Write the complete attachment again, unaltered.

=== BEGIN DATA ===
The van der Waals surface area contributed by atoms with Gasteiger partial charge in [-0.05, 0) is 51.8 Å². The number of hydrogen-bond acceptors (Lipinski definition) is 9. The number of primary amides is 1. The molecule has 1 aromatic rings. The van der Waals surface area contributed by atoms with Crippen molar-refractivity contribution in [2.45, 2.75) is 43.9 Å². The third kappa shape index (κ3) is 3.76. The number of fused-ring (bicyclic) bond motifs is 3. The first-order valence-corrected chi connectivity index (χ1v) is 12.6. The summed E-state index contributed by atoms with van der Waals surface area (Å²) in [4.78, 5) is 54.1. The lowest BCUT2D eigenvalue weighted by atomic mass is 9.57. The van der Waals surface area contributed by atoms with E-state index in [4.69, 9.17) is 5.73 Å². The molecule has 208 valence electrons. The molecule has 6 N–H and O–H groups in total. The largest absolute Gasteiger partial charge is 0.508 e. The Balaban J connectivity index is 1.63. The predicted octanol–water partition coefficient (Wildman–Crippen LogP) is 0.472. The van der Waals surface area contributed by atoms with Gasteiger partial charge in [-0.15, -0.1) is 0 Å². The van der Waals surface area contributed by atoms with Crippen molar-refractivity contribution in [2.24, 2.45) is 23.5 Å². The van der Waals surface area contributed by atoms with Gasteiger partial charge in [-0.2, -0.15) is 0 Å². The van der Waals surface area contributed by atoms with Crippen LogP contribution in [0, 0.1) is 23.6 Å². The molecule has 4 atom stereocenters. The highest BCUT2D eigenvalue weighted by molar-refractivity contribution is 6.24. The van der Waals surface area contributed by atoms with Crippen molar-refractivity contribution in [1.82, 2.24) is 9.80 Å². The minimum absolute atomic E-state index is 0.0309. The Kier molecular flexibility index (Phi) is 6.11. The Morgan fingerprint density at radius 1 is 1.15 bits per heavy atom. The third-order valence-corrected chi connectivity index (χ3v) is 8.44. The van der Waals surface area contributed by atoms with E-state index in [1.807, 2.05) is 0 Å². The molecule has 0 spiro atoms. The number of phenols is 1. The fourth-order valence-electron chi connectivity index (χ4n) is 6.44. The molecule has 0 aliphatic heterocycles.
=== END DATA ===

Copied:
The van der Waals surface area contributed by atoms with Gasteiger partial charge in [-0.05, 0) is 51.8 Å². The number of hydrogen-bond acceptors (Lipinski definition) is 9. The number of primary amides is 1. The molecule has 1 aromatic rings. The van der Waals surface area contributed by atoms with Crippen molar-refractivity contribution in [2.45, 2.75) is 43.9 Å². The third kappa shape index (κ3) is 3.76. The number of fused-ring (bicyclic) bond motifs is 3. The first-order valence-corrected chi connectivity index (χ1v) is 12.6. The summed E-state index contributed by atoms with van der Waals surface area (Å²) in [4.78, 5) is 54.1. The lowest BCUT2D eigenvalue weighted by atomic mass is 9.57. The van der Waals surface area contributed by atoms with E-state index in [4.69, 9.17) is 5.73 Å². The molecule has 208 valence electrons. The molecule has 6 N–H and O–H groups in total. The largest absolute Gasteiger partial charge is 0.508 e. The Balaban J connectivity index is 1.63. The predicted octanol–water partition coefficient (Wildman–Crippen LogP) is 0.472. The van der Waals surface area contributed by atoms with Gasteiger partial charge in [-0.15, -0.1) is 0 Å². The van der Waals surface area contributed by atoms with Crippen molar-refractivity contribution in [2.24, 2.45) is 23.5 Å². The van der Waals surface area contributed by atoms with Gasteiger partial charge in [-0.2, -0.15) is 0 Å². The van der Waals surface area contributed by atoms with Crippen LogP contribution in [0, 0.1) is 23.6 Å². The molecule has 4 atom stereocenters. The highest BCUT2D eigenvalue weighted by molar-refractivity contribution is 6.24. The van der Waals surface area contributed by atoms with Crippen molar-refractivity contribution in [1.82, 2.24) is 9.80 Å². The minimum absolute atomic E-state index is 0.0309. The Kier molecular flexibility index (Phi) is 6.11. The Morgan fingerprint density at radius 1 is 1.15 bits per heavy atom. The third-order valence-corrected chi connectivity index (χ3v) is 8.44. The van der Waals surface area contributed by atoms with E-state index in [1.807, 2.05) is 0 Å². The molecule has 0 spiro atoms. The number of phenols is 1. The fourth-order valence-electron chi connectivity index (χ4n) is 6.44. The molecule has 0 aliphatic heterocycles.